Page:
"Freeze #1" Comic Review
Written by James Ferguson
Published by Image Comics / Top Cow Productions
Written by Dan Wickline
Illustrated by Phillip Sevy
Lettered by Troy Peteri
2018, 32 Pages, $3.99
Comic released on December 5th, 2018
Do you remember the late '80s TV show Out of This World? Don't worry, no one else does either. The premise was a young woman was half human, half alien and she could freeze time by putting her two index fingers together. Now picture that on a global scale, leading to a worldwide collapse. Ray is the only guy that can unfreeze people and he can only do it one at a time so his life just got very complicated.
Freeze begins with a glimpse into the future, showing just how far gone the world is before bouncing back to the present and showing the event as it happens. We don't know why or how this occurred, but we see how Ray, and then handful of people he unfreezes, deal with it. Think about what would happen if everyone in the entire world was suddenly frozen in place. Planes would fall out of the sky. Tons of cars would crash on the highways. Countless people would die.
This presents a very chilling thought, no pun intended. It's frightening for Ray who has just found himself alone in a world of mannequins. He walks out of an office only to find everyone standing completely still. At first he thinks they're playing a practical joke on him but when it goes on and on, it gets even creepier. The clock on the wall continues to move forward, but no one else moves.
|Click images to enlarge|
Now think of the perspective of someone who has just become unfrozen: They've literally lost time. One moment they're going about their day and the next the sun is down or it's raining. Oh man, I just thought of everyone that's stuck outside in this. They could fail prey to the changes in weather.
Artist Phillip Sevy brings this haunting landscape to life very well. Since comics are a static medium, it can be tough to differentiate someone that's alive from someone that's frozen. Sevy does this with the colors. Ray looks more alive and energetic than the others. Everyone else looks cold and stiff, as if the blood has stopped pumping in their veins. They're corpses with rigor mortis already set in.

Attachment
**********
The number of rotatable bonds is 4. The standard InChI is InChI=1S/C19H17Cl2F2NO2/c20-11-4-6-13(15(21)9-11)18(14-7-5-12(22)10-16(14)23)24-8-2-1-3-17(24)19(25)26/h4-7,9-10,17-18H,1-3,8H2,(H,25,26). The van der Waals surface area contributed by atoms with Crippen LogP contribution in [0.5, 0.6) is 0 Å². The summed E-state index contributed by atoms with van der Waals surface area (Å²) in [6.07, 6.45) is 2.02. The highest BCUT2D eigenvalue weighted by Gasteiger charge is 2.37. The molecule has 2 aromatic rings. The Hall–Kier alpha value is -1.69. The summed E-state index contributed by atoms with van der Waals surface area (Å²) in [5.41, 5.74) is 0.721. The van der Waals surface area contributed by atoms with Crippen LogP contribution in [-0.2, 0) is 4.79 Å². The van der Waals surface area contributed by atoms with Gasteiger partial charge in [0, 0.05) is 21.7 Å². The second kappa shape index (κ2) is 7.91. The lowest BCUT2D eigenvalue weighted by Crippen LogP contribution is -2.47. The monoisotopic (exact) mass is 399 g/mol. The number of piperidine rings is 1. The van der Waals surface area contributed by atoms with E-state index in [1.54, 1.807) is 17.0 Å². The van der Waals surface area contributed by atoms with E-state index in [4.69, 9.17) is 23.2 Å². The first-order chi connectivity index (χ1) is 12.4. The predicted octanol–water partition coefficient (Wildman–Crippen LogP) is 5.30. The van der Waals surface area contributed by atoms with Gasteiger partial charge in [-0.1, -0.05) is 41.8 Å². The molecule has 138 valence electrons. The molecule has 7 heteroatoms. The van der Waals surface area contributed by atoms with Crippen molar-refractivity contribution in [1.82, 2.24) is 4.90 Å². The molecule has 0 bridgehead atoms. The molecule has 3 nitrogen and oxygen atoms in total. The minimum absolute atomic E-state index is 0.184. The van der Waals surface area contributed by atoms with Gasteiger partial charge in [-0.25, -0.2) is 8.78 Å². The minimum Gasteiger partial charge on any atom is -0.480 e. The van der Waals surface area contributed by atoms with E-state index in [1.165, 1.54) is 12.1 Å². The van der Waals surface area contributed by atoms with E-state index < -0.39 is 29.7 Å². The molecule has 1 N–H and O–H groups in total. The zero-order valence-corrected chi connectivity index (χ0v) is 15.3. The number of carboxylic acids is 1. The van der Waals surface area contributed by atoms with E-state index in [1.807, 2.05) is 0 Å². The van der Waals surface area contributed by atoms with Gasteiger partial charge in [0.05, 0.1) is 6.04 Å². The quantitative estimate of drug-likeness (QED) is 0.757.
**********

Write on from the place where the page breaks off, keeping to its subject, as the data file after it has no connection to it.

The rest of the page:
Most of the pages are presented in a nine panel grid. Sevy plays with this a bit, splitting up larger images to fit within the grid format, but also showing the passage of time in these areas. This allows him to add some extra time to certain shots, holding on them for a little longer to give them some more weight, such as the unmoving visage of a frozen person.
|Click images to enlarge|
As a handful of people become unfrozen, chaos starts to spread. Since no one really knows what's going on, tensions rise and heated arguments begin. Letterer Troy Peteri controls the pacing of these debates with the word balloon placement. There's not a lot of room in a nine panel grid to fit these in, but Peteri makes the dialogue flow well, keeping you focused on the frightening situation.
Freeze hits the ground running with a debut issue that's full of questions, each more horrifying than the last. Writer Dan Wickline presents an unsettling premise and I'm looking forward to see it unfolding in subsequent issues. This strange event leads to the world collapsing, but how do we get from here to there?